Monthly Archives: May 2014

MMG Hiring Part Time, Remote Employee

The gallery is looking to hire a part time, remote employee for the position of “Remote Registrar.” This position requires that the employee be present in the gallery on Saturdays only, and work on select projects from home on his/her own timetable – as guided by the Director. A full job description is below:

 

Remote Registrar
Position Overview (Part Time)

Must be physically present in gallery Saturday, 11am-6pm (or possibly 8pm, as required by opening receptions every 4-6 weeks) positioned in Director’s office side desk. Log hours from home into shared GoogleDoc as required by projects from remote location or home during the week.

Remote Tasks:
• Produce Statements catalogues with interviews, and correspond with artists to procure images, information, and text related to book.
• Write selected press releases for upcoming exhibitions.
Onsite Tasks (Saturdays Only):
• Update LinkedIn and new contacts as required by supervising staff
• Occasionally write blog posts as asked by supervising staff
• Update, replace, and re-format artist bios on server and website as needed
• Format new press articles and links, place on server and website
• Update artist pages on website accordingly with new press, collections acquisitions, or exhibitions/images
• Maintain and update Artsy, Artnet inventory online
Required Skills:
• Excellent verbal and written communications
• Graphic Design experience: preferably Photoshop and InDesign
• Ability to self-manage deadlines, routine inventory checks, etc.
Beneficial Skills:
• Familiarity with ArtBase, Artsy inventory systems, and WordPress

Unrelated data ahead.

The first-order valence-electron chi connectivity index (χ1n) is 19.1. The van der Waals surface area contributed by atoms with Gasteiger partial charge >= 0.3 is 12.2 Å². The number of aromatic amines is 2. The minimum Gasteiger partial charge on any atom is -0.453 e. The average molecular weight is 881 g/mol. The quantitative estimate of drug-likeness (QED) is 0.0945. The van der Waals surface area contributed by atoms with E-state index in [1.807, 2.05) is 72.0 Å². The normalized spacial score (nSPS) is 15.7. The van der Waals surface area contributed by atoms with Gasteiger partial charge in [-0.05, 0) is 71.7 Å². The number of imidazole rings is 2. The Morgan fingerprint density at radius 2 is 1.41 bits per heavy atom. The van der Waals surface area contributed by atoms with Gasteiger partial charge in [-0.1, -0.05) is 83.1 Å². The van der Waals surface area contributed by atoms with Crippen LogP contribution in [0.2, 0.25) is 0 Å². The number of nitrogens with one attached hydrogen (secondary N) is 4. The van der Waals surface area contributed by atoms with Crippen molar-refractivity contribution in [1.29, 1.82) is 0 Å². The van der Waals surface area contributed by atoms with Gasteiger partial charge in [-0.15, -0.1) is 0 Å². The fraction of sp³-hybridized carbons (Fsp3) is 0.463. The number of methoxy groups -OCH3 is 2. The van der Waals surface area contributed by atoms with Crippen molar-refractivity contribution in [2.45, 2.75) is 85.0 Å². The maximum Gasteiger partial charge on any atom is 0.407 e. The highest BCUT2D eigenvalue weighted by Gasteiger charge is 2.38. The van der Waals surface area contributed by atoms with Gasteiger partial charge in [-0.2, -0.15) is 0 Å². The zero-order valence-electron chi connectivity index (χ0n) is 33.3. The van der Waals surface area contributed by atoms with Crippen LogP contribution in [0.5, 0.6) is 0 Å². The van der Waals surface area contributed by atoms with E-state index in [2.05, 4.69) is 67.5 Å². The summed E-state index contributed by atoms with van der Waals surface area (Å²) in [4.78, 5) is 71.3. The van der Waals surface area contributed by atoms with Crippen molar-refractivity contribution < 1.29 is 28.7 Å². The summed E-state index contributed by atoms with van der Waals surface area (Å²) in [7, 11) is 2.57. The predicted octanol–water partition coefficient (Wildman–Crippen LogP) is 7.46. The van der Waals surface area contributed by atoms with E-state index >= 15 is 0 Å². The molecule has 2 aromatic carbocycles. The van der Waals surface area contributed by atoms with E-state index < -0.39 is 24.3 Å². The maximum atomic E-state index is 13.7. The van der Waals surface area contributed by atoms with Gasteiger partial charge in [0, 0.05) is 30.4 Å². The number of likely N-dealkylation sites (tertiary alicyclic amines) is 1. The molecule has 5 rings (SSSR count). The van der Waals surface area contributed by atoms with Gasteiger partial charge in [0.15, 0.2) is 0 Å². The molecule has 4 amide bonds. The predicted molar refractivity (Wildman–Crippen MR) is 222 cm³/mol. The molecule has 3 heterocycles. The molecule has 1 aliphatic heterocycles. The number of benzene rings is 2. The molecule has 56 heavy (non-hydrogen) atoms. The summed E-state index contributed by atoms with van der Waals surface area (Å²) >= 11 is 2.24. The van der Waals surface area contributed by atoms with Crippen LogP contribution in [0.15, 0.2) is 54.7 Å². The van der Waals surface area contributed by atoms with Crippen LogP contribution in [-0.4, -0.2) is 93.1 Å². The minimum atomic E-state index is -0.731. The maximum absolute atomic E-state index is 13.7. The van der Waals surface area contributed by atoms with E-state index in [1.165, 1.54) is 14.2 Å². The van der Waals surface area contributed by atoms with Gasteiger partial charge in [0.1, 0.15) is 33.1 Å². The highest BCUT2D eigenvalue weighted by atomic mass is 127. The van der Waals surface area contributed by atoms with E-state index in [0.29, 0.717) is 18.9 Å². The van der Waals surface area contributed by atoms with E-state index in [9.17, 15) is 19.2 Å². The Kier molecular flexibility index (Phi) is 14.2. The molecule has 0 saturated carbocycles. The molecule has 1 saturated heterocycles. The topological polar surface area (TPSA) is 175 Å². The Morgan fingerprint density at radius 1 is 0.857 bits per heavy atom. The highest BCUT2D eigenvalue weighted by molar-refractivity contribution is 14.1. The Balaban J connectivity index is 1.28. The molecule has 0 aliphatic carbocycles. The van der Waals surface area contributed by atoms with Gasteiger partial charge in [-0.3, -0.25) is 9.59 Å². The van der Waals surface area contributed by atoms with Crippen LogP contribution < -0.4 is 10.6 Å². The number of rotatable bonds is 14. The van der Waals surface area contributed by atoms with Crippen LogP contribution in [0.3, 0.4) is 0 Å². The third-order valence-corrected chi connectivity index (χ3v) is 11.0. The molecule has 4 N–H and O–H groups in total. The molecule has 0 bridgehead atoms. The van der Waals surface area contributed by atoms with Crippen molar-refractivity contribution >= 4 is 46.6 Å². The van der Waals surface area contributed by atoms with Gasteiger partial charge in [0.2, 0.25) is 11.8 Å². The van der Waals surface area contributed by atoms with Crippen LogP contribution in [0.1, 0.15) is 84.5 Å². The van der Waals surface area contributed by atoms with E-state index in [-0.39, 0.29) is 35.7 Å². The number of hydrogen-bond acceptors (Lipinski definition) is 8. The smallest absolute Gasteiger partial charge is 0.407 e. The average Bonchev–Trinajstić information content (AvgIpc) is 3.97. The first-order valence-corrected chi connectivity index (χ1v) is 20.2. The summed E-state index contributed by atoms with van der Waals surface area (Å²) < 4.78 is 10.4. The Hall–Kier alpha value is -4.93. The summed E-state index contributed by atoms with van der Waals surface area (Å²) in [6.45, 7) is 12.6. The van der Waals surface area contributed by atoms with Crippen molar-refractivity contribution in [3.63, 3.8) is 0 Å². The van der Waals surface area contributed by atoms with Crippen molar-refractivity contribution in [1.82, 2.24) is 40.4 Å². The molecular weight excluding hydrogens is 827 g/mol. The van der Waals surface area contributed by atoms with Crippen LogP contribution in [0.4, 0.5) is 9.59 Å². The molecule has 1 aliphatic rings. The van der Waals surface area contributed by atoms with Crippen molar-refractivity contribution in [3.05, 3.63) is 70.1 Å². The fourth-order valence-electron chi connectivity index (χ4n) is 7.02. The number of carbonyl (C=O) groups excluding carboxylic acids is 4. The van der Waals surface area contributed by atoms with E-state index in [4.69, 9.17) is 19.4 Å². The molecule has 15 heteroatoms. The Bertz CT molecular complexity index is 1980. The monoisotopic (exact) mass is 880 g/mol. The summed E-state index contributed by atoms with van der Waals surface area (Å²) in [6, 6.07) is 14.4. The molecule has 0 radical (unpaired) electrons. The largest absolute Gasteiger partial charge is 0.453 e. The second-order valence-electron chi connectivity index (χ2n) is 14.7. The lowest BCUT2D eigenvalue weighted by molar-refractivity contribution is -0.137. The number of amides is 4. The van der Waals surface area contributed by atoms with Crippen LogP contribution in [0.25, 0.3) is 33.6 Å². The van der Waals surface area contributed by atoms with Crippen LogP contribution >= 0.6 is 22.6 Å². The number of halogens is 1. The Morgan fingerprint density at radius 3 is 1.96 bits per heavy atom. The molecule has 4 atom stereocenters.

Compensation follows the guidelines for part time employees, and is managed/logged by the employee under the supervision of the Director. No benefits shall apply to this position.

Interested candidates may send resumes to:

INFO@MARKMOOREGALLERY.COM

Subject: “Remote Registrar Position.”

No phone calls, please.

MMG

Recent Acquisitions: Penelope Umbrico at LACMA

Congratulations to Mark Moore Gallery artist, Penelope Umbrico, whose work “TVs from Craigslist” (2008-2011) was recently acquired by the Los Angeles County Museum of Art (CA) for its permanent collection.

PENELOPE UMBRICO / Detail from TVs from Craigslist,  2008-2011 / digital c-prints on metallic Kodak paper mounted on aluminum / Thirty-five unique elements; 11" x 17" each / Dimensions Variable / Permenant Collection of LACMA

PENELOPE UMBRICO / Detail from TVs from Craigslist, 2008-2011 / digital c-prints on metallic Kodak paper mounted on aluminum / Thirty-five unique elements; 11″ x 17″ each / Dimensions Variable / Permenant Collection of LACMA

Tim Bavington Acquired by McNay Art Museum

Congratulations to Mark Moore Gallery artist, Tim Bavington, whose painting “She is Love” (2011) was recently acquired by the McNay Art Museum (TX) for its permanent collection.

Tim Bavington, She is Love, 2011 / Synthetic polymer on canvas / 72 x 72 inches / Collection of the McNay Art Museum

Tim Bavington, She is Love, 2011 / Synthetic polymer on canvas / 72 x 72 inches / Collection of the McNay Art Museum

David Klamen Reviewed by Huffington Post

The gallery is pleased to share Annabel Osberg‘s review of David Klamen‘s current solo exhibition at the gallery! The full article discusses the works at length, here are a few key excerpts:

Klamen works from the inside out: in copying an artwork with his own hand, he positions himself between his viewer and the depicted painting. In Struth’s photos, each painting is mediated by the camera and by the depicted viewers standing between the painting and the camera lens. Klamen’s paintings are more spatiotemporally disorienting because they present the viewer directly with a picture in the same medium as the depicted artwork: the viewer has the rather uncomfortable feeling of being a participant in the painterly recontextualization, not just a bystander…”

“When paintings become canonized in museums and art history books, they are effectively placed on a linear timeline subclassified by categories of movement and style. Klamen pulls paintings off the continuum and flattens them all onto the same plane into a new curatorial state, promoting new associations between them. Taken as a whole, Klamen’s entire show operates in much the same way as this single work…”

“In Klamen’s hands, art history is a pliable tool, an inexhaustible resource for creating new meanings. Few artists possess his ability to appropriate others’ work with such deadpan conspicuity and arrive at such inspiring results.”